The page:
flections which were suggested to her, from
the beginning of Bonaparte's power, by the
state of France, and the progress of events.
But if the printing such a work w^ould at
that time have been an act of unheard of
temerity, the mere act of writing it required
a great deal of both courage and prudence,
particularly in the position in which she was
placed. My mother had every reason to be-


lieve that all her movements were narrowly
watched by the police : the prefect who had
replaced M. de Barante at Geneva, pretended
to be acquainted with every thing that pass-
ed in her house, and the least pretence would
have been sufficient to induce them to pos-
sess themselves of her papers. She was
obliged, therefore, to take the greatest pre-
cautions. Scarcely had she written a
few pages, when she made one of her
most intimate friends transcribe them, taking
care to substitute for the proper names those
of persons taken from the history of the En-
glish Revolution. Under this disguise she
carried off her manuscript, when in 1812 she
determined to withdraw herself bv tlhAit
from the rigors of a constantly increasing

On her arrival in Sweden, after having
travelled through Russia, and narrowly es-
caped the French armies advancing on Mos-
cow, my mother employed herself in copy-
ing out fairly the first part of her Memoirs,
which, as I have already mentioned, goes no
farther than 1 804. But prior to continuing
them in the order of time, she wished to take


advantage of the moment, during which her
recollections were still strong, to give a nar-
rative of the remarkable circumstances of her
flight, and of the persecution which had ren-
dered that step in a manner a duty. She
resumed, therefore, the history of her life at
the year 1810, the epoch of the suppression
of her work on Germany^ and continued it up
to her arrival at Stockholm in 1812: from
that was suggested the title of Ten Years'^
Exile, This explains also, why, in speaking
of the imperial government, my mother ex-
presses herself sometimes as living under its
power, and at other times, as having escaped
from it.

Finally, after she had conceived the plan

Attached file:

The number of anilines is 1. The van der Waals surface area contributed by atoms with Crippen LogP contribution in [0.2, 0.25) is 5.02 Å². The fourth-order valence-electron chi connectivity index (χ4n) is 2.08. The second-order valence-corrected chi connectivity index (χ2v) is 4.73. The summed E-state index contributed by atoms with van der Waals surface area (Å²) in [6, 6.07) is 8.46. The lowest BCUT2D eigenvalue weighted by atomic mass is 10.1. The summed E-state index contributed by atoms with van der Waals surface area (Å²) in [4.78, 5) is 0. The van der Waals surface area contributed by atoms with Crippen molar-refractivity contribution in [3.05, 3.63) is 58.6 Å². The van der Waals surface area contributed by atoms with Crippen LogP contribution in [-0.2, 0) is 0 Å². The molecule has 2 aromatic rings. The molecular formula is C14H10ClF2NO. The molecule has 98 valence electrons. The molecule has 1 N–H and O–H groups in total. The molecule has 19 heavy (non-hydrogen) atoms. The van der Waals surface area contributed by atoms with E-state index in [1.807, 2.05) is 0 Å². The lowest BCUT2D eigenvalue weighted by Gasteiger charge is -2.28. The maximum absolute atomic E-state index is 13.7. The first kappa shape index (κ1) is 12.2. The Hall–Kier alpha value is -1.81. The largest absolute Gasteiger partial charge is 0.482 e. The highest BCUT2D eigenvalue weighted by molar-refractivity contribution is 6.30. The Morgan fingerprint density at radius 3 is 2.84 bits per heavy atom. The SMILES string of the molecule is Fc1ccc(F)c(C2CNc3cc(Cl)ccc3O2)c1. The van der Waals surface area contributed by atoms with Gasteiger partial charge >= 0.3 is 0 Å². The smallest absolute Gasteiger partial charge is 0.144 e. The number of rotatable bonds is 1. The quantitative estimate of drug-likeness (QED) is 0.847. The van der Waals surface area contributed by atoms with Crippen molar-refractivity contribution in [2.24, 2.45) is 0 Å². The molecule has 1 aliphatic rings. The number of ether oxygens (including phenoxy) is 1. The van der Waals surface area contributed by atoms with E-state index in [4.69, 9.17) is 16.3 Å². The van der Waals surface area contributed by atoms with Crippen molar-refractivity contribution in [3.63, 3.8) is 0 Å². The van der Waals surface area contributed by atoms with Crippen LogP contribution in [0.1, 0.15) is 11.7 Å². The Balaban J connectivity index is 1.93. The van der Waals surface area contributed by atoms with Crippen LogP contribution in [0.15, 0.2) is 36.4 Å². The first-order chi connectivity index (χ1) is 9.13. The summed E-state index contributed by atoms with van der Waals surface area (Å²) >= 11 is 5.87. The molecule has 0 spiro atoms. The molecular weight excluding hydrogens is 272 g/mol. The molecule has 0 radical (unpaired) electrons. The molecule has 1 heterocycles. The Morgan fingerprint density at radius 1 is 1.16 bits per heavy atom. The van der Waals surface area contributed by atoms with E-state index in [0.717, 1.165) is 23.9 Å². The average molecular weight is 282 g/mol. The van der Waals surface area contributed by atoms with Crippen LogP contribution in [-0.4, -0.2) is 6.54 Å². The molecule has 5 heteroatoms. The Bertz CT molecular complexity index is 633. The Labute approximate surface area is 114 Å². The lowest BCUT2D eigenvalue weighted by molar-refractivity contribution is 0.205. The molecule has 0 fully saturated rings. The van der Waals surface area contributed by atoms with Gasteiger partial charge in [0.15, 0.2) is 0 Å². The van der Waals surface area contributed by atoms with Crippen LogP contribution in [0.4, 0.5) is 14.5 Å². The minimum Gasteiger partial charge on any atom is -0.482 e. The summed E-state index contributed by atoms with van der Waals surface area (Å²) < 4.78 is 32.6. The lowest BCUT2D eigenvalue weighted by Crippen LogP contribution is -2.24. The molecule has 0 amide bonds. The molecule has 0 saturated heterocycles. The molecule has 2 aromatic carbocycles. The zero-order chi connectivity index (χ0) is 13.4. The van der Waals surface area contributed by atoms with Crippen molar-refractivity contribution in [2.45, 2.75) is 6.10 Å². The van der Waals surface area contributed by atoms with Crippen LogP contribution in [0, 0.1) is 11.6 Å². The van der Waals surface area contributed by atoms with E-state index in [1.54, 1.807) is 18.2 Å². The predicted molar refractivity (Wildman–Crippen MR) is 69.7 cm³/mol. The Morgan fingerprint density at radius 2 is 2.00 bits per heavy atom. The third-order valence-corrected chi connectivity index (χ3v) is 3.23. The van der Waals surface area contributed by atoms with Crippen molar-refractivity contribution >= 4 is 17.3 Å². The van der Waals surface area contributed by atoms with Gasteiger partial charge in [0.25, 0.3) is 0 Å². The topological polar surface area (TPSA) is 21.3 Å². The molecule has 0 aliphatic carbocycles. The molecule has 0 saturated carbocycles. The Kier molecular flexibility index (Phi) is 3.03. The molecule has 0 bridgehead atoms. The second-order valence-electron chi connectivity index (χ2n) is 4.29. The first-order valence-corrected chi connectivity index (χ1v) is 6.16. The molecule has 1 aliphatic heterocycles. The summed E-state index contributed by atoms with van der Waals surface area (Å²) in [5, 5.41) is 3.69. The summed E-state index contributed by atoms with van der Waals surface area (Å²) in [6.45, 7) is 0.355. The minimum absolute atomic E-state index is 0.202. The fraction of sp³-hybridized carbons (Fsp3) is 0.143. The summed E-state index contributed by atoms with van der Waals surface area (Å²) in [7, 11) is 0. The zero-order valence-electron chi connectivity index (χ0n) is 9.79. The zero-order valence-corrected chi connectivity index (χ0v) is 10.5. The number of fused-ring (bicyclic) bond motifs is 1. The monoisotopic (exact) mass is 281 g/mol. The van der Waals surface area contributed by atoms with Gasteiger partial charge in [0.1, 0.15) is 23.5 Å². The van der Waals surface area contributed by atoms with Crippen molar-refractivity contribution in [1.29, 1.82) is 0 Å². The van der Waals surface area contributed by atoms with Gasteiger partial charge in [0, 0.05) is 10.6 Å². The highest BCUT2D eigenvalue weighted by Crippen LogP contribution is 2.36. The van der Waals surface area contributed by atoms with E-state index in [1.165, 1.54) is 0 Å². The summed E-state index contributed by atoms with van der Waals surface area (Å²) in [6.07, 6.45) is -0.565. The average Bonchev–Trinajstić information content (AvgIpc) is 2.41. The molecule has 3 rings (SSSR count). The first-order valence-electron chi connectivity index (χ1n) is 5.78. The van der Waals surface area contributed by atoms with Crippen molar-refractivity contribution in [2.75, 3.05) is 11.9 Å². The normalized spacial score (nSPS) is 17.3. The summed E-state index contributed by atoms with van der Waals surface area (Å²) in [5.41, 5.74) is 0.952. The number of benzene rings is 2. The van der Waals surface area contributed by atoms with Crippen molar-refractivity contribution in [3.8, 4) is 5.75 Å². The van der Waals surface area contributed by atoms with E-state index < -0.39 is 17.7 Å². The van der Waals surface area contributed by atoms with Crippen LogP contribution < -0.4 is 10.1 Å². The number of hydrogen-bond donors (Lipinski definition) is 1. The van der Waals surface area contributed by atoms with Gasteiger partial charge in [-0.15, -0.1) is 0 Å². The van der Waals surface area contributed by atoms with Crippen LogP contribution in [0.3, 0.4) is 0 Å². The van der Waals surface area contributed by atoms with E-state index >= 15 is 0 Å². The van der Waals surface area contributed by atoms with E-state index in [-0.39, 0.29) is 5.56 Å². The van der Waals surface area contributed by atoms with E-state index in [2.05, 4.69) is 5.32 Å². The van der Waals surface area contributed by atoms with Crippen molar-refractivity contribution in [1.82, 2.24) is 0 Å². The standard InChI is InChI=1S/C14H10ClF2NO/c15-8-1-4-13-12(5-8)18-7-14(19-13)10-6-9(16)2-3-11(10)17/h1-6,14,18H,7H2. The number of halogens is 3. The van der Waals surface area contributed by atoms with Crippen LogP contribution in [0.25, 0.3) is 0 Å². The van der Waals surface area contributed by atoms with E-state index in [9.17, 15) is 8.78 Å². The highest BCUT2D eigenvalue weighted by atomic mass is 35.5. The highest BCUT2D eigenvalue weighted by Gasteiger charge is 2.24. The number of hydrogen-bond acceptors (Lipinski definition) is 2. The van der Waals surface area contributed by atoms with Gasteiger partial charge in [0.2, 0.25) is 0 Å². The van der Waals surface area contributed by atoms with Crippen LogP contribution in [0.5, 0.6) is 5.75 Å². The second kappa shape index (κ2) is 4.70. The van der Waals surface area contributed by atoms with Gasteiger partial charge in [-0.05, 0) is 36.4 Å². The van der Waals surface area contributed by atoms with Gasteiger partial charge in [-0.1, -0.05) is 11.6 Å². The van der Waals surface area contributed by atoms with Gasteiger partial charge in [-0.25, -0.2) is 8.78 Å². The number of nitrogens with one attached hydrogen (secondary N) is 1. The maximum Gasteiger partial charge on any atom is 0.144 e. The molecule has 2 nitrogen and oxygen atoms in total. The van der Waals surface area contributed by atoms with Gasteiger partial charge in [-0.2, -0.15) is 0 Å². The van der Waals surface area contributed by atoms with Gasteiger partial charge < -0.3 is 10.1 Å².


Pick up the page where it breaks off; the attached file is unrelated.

of her Consider a f-ions on the French Revolu-
tion, she extracted from the first part of Ten
Years'^ Exile, the historical passages and
2:eneral reflections which entered into her new
design, reserving the individual details for the
period when she calculated on finishing the
memoirs of her life, ^nd when she flattered
herself with being able to name all the persons
of whom she had received generous proofs of
friendship, without being afraid of compro-


mising them by the expressions of her grati-

The manuscript confided to my charge
consisted therefore of two distinct parts : the
first, the perusal of which necessarily offer-
ed less interest, contained several passages
already incorporated in the Comiderations
on the French Revolution ; the other formed
a sort of journal, of which no part was yet
known to the public. I have followed the
plan traced by my mother, by striking out of
the first part of the manuscript, all the passages
which, with some modifications, have already
found a place in her great political work.
To this my labour as editor has been confin-
ed, and I have not allowed myself to make
the slightest addition.

The second part I deliver to the public
exactly as I found it, without the least
alteration ; and I have scarcely felt myself
entitled to make slight corrections of the
style, so important did it appear to me to
preserve in this sketch the entire vividness
of its original character. A perusal of the
opinions which she pronounces upon the


political conduct of Russia, will satisfy
every one of my scrupulous respect for my
mother's manuscript ; but without taking
into account the influence of gratitude on
elevated minds, the reader will not fail to re-
collect, that at that time the sovereign of Rus-
sia was fighting in the cause of liberty and
independence. Was it possible to foresee
that so few years would elapse before the
immense forces of that empire should
become the instruments of the oppression
of unhappy Europe ?

If we compare the Ten Years'^ Exile with
the Considerations on the French RevoIutio7i,
it will perhaps be found that the reign of
Napoleon is criticised in the first of these
works with greater severity than in the other,
and that he is there attacked with an elo-
quence not always exempt from bitterness.
This difference may be easily explained :
one of these works was written after the fall
of the despot, with the calm and impartiality
of the historian ; the other was inspired by
a courageous feeling of resistance to tyran-
ny ; and at the period of its composition, the
imperial power was at its height.


I have not selected one moment in pre-
ference to another for the publication of
Ten Years'^ Exile; the chronological order
has been followed in this edition, and the
posthumous works are naturally placed at
the end of the collection. In other respects,
I am not afraid of the charge of exhibiting a
want of generosity, in publishing, after the
fall of Napoleon, attacks directed against
his power. She, whose talents were always
devoted to the defence of the noblest of
causes—she, whose house was successively
the asylum of the oppressed of all parties,
would have been too far above such a re-
proach. It could only be addressed, at all
events, to the editor of the Ten Years'^
Exile; but I confess it would but very little
affect me. It would certainly be assigning
too fine a part to despotism, if, after having
imposed the silence of terror during its
triumph, it could call upon history to spare
it after its destruction.

The recollections of the last government
have no doubt afforded a pretence for a great
deal of persecution ; no doubt men of integ-


rity have revolted at the cowardly invectives
which are still permitted against those, who
having enjoyed the favours of that govern-